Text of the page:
What is Love to a Couple of 53 years?

Otherwise know as, how do you love?


Mae Bryant and

I  was in bed reading a book and suddenly, for the first time in my life I wanted to ask someone, someone who is married, if love is really real. I mean the soulmate, once in a lifetime, true love type of love. For whatever reason I’ve always been a person who believes that that type of love is real. But I sat there and wondered, is it really?

I know that love is one of those dangerous ideas that is so vast and overapplied but so extremely necessary to a human life. There isn’t a person who hasn’t felt some expression of love in one of its endless forms. But I mean is there really someone ‘out there’ for me? Will I wait all my life for them? And has everyone who’s married really found that person?

I know a lot of married people. I figured it might be awkward to go around asking married couples if they thought their partner is the love of their life or not, so I didn’t ask everyone. But I do know a couple who have been married to each other for 53 years. Andrew and Dena Boswell. 

They met in the 1960’s and got married before Dena was 20 years old. Andrew was a marriage counselor for over 25 years while Dena raised 7 kids and wrote a book about parenting. 

Now they are retired and have experienced more life together than I can wrap my head around. I felt they were qualified to answer my question. So I asked them.

“Do you think that your spouse is the one you’re really meant to be with?”

Andrew thought out loud, “How can I answer this?” He paused. 

“We didn’t know a whole lot about each other but we were really interested in each other. And then as time went on, even after we were married, we began to see how different we were. At first we kind of thought, oh it’s infatuation, and, you know, being excited about somebody that you’re dating and you’re just thinking about planning things you want to do and places you want to go and all that. And what if I said, ‘we’re just not made for each other, this was just not a good match.’ But we’ve stayed together over the years, even though we had those differences. More and more, we’ll be able to see how perfectly matched we are because of those differences. We both needed to have in our lives what the other one had.”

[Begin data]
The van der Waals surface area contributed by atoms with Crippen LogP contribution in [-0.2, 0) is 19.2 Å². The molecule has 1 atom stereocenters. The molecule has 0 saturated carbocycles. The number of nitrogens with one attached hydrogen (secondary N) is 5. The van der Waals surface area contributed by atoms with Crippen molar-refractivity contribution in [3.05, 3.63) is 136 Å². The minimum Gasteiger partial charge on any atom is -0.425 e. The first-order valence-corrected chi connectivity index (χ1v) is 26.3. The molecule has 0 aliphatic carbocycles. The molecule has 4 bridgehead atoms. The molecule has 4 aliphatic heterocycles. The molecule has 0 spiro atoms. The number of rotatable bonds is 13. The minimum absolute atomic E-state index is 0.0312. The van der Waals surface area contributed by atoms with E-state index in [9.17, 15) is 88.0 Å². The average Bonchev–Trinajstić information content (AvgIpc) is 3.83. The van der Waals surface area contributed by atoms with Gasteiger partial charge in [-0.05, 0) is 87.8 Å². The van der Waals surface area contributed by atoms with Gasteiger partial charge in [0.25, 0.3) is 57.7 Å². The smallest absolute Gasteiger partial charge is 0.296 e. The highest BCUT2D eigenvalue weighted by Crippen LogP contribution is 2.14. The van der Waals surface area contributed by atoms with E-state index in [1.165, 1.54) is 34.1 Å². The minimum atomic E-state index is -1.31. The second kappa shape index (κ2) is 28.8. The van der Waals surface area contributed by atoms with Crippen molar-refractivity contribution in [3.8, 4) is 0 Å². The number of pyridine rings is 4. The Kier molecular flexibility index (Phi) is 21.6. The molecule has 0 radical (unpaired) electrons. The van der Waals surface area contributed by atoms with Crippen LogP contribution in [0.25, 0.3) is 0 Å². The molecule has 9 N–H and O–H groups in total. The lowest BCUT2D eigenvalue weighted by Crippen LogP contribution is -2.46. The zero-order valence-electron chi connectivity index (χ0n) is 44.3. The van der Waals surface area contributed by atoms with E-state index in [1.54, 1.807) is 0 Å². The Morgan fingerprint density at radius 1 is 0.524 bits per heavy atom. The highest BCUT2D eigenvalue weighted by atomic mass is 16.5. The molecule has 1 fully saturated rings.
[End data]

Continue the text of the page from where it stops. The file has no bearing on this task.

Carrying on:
Den answered simply, “I loved him from the first moment I saw him. I did. I was just–that was it.” She added, “Andrew has a lot of interesting ways, idiosyncrasies. Not wrong, not bad, but just uniquely him. I can get really annoyed at that, or I can find them endearing. I have a choice.” 

 “I’m a person, when I’m doing taxes I get the spirit of recording deductions, and I can find deductions everywhere, and everything is just great. I get all the major stuff done, because that’s the strength I have and I do it fast.”

“Andrew is kind of more detailed and more…legal. He keeps me out of jail. He comes along and launches from that and does it legally. We lean into our strengths rather than knocking heads over each other.”

Andrew leaned over,  “Why not honor the other person for what they have rather than trying to get the other person to be like you. Like forgiving one another, like respecting one another, like considering the other more important than ourselves. Things like that.”

Dena added, “One thing we learned later in our marriage is to really lean into our strengths. Andrew celebrates my creativity and my playfulness. For instance, every so often I ask him to come to the sink and say good morning to the 8 billion microorganisms that are in a septic tank. I feel like he should thank them and recognize their presence. So he will come to the sink and I’ll say, have you said good morning to our 8 million microorganisms in the septic tank? He’ll lean over the sink and he’ll say, “Good morning 18 billion microorganisms. Glad you’re doing your job. Have a great day.”

Andrew laughed, “Even though it’s not so playful to me it’s very playful to her, so I kind of go along with it.”

Andrew said one last thing, something that captures the beautiful balance of diplomacy and love found in their relationship, a balance that each of them desire to have for the sake of the other.

 “As your love matures, one of the things that happens is you stand in awe of the person. I’m just in awe of who my wife is and all of the wonderful things about her. And so I compliment her a lot. Recognizing that there’s no one else in all of human history like her and I get to be a witness to the wonder she is and yes, that’s coming from a heart of love for someone.”